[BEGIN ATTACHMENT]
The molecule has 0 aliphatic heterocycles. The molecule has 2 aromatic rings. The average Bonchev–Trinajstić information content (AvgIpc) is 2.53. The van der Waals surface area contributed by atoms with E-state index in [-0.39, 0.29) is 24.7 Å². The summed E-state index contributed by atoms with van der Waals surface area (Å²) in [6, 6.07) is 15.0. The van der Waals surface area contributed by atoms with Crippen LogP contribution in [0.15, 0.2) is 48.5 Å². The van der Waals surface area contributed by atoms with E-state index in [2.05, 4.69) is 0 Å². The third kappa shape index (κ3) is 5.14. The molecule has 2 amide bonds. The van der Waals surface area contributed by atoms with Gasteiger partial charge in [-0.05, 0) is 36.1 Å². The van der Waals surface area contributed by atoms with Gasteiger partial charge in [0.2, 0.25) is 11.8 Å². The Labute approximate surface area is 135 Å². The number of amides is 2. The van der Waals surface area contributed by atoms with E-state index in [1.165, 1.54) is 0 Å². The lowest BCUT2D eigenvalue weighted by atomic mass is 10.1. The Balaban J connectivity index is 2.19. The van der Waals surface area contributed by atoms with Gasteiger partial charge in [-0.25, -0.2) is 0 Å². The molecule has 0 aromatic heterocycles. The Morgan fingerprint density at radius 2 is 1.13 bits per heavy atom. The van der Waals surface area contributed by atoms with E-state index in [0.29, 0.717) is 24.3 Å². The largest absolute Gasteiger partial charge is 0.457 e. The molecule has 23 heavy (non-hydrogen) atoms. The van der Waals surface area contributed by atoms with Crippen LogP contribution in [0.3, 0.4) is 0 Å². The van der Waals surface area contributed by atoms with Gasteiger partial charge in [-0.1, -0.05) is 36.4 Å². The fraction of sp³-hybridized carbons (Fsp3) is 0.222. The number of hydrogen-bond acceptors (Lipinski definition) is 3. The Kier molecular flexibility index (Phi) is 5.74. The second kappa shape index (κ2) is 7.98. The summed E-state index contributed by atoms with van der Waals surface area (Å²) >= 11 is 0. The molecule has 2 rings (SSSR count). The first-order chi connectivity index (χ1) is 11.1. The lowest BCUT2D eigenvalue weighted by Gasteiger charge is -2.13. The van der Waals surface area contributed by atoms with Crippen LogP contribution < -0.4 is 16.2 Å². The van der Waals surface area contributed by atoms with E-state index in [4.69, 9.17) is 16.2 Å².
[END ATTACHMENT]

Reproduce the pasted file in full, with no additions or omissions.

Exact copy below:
The molecule has 0 aliphatic heterocycles. The molecule has 2 aromatic rings. The average Bonchev–Trinajstić information content (AvgIpc) is 2.53. The van der Waals surface area contributed by atoms with E-state index in [-0.39, 0.29) is 24.7 Å². The summed E-state index contributed by atoms with van der Waals surface area (Å²) in [6, 6.07) is 15.0. The van der Waals surface area contributed by atoms with Crippen LogP contribution in [0.15, 0.2) is 48.5 Å². The van der Waals surface area contributed by atoms with E-state index in [2.05, 4.69) is 0 Å². The third kappa shape index (κ3) is 5.14. The molecule has 2 amide bonds. The van der Waals surface area contributed by atoms with Gasteiger partial charge in [-0.05, 0) is 36.1 Å². The van der Waals surface area contributed by atoms with Gasteiger partial charge in [0.2, 0.25) is 11.8 Å². The Labute approximate surface area is 135 Å². The number of amides is 2. The van der Waals surface area contributed by atoms with E-state index in [1.165, 1.54) is 0 Å². The lowest BCUT2D eigenvalue weighted by atomic mass is 10.1. The Balaban J connectivity index is 2.19. The van der Waals surface area contributed by atoms with Gasteiger partial charge in [-0.25, -0.2) is 0 Å². The molecule has 0 aromatic heterocycles. The Morgan fingerprint density at radius 2 is 1.13 bits per heavy atom. The van der Waals surface area contributed by atoms with E-state index in [0.29, 0.717) is 24.3 Å². The largest absolute Gasteiger partial charge is 0.457 e. The molecule has 23 heavy (non-hydrogen) atoms. The van der Waals surface area contributed by atoms with Crippen LogP contribution in [0.3, 0.4) is 0 Å². The van der Waals surface area contributed by atoms with Gasteiger partial charge in [-0.1, -0.05) is 36.4 Å². The fraction of sp³-hybridized carbons (Fsp3) is 0.222. The number of hydrogen-bond acceptors (Lipinski definition) is 3. The Kier molecular flexibility index (Phi) is 5.74. The second kappa shape index (κ2) is 7.98. The summed E-state index contributed by atoms with van der Waals surface area (Å²) >= 11 is 0. The molecule has 2 rings (SSSR count). The first-order chi connectivity index (χ1) is 11.1. The lowest BCUT2D eigenvalue weighted by Gasteiger charge is -2.13. The van der Waals surface area contributed by atoms with Crippen LogP contribution < -0.4 is 16.2 Å². The van der Waals surface area contributed by atoms with E-state index in [4.69, 9.17) is 16.2 Å².